There are many more critical skill areas that often are overlooked and left unaddressed, including motivating bullies to stop bullying. All unaddressed areas will be an endless source of bullying problems so be sure you cover it all. Skill training doesn't have to be boring.

For example, to motivate bullies to be different, you can use inovative, humorous interventions like our popular bullying prevention posters (click.) Poster #100 is shown above.

  •  


    Reprint or Repost This Article
     

    Bring the Breakthrough Strategies Workshop to Your Site

    Help Unmotivated, Failing, Troubled and Unmanageable Students

    teachermissYou have students who struggle. We have solutions for students who struggle…so your job doesn’t have to be so difficult. We have cutting-edge strategies to manage group and classroom management problems like behavior disorders, trauma, disrespect, bullying, emotional issues, withdrawal, substance abuse, tardiness, cyberbullying, delinquency, work refusal, defiance, depression, Asperger’s, ADHD and more.

     

    Schedule the Breakthrough Strategies to Teach and Counsel Troubled Workshop to come to your site. This is the one professional development inservice that produces results, results, results. Call 1.800.545.5736 now. This surprisingly affordable inservice also makes a terrific fund raiser. College credit and 10 professional development clock hours are available. Your staff will finally have the more effective, real-world tools they need to work with today’s challenging, difficult youth.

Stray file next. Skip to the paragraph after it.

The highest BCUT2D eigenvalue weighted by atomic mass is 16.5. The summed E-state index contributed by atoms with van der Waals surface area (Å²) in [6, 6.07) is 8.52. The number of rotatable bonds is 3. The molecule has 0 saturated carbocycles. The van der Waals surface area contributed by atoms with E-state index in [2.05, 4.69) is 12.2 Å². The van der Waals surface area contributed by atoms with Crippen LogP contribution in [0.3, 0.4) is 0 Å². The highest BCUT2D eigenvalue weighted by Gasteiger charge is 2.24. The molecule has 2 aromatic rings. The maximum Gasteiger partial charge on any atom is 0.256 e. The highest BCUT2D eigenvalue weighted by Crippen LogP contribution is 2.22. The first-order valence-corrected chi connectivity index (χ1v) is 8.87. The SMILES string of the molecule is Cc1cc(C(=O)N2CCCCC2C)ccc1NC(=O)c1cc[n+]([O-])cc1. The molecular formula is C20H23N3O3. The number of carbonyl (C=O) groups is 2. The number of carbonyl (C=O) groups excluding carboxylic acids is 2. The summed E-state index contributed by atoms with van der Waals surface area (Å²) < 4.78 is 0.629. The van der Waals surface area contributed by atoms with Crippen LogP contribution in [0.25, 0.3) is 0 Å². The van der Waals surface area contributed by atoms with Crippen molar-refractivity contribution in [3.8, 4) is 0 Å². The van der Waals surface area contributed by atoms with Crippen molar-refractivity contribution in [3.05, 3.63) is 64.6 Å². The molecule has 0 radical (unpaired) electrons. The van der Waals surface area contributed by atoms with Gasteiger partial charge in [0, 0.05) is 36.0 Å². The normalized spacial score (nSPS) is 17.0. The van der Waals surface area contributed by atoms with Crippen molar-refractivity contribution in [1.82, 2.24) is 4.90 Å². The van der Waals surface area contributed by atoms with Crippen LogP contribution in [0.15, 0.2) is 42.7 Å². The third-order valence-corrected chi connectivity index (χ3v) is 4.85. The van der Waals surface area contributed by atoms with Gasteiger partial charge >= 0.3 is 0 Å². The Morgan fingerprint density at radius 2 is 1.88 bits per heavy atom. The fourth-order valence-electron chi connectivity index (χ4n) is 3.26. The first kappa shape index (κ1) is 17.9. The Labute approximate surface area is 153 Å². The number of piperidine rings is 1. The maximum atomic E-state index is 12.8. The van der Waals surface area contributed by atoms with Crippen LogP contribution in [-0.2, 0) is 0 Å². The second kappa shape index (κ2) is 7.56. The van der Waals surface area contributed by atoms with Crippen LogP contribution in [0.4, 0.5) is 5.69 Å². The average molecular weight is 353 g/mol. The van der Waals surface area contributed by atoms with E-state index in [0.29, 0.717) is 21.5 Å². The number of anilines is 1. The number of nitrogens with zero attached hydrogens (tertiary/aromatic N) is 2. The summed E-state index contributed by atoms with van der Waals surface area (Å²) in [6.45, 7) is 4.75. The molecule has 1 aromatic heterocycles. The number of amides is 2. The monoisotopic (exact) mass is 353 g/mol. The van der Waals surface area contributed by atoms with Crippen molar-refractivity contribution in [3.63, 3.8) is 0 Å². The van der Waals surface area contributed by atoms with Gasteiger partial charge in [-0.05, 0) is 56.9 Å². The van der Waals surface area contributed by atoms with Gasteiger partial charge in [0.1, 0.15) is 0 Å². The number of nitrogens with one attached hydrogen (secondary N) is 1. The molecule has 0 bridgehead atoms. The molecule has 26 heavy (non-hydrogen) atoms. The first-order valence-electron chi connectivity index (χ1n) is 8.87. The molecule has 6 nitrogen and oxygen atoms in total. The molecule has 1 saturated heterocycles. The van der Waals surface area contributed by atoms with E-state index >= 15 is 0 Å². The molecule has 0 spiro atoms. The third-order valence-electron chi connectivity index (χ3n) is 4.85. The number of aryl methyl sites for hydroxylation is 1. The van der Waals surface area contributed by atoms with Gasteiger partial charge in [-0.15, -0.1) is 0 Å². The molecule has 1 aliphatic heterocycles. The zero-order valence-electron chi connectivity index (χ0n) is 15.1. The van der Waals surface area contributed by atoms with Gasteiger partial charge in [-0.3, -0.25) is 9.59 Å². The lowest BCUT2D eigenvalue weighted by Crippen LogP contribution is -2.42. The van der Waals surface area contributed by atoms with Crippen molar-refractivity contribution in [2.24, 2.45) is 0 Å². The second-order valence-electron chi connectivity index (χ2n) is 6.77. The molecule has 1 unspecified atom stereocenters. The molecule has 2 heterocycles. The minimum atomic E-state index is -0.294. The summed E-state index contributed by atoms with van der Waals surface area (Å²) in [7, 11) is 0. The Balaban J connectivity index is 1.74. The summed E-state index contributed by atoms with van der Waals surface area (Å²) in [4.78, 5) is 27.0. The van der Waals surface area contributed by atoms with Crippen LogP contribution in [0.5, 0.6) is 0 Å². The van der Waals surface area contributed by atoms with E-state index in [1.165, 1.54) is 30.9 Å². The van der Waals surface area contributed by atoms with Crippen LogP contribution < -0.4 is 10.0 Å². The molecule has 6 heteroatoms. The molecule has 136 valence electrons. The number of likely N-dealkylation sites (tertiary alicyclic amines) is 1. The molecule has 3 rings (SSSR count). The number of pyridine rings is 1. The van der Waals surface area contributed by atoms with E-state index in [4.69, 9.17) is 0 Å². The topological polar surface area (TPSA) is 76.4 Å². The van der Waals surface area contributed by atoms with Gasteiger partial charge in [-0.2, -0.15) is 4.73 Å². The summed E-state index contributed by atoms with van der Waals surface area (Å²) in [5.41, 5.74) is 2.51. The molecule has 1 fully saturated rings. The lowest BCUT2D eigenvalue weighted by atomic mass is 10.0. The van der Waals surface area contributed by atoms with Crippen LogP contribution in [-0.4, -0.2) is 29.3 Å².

Contact us now, and begin solving your worst “kid problems” today. Call 1.800.545.5736, or email.

     

    Working with Troubled Students Doesn’t Have to be So Difficult
     


    Behavior & Classroom Management Problem-Solver Blog Articles

    Subscribe Unsubscribe/Change Subscription
    Contact Us*  *Not for Unsubscribing
     

    Library of Congress ISSN: 1526-9981 | Youth Change, Your Problem-Kid Problem-Solver
    http://www.youthchg.com | 1.503.982.4220 | 275 N. 3rd St; Woodburn, OR 97071
    © Copyright 2019, All Rights Reserved | Permission granted to forward magazine to others.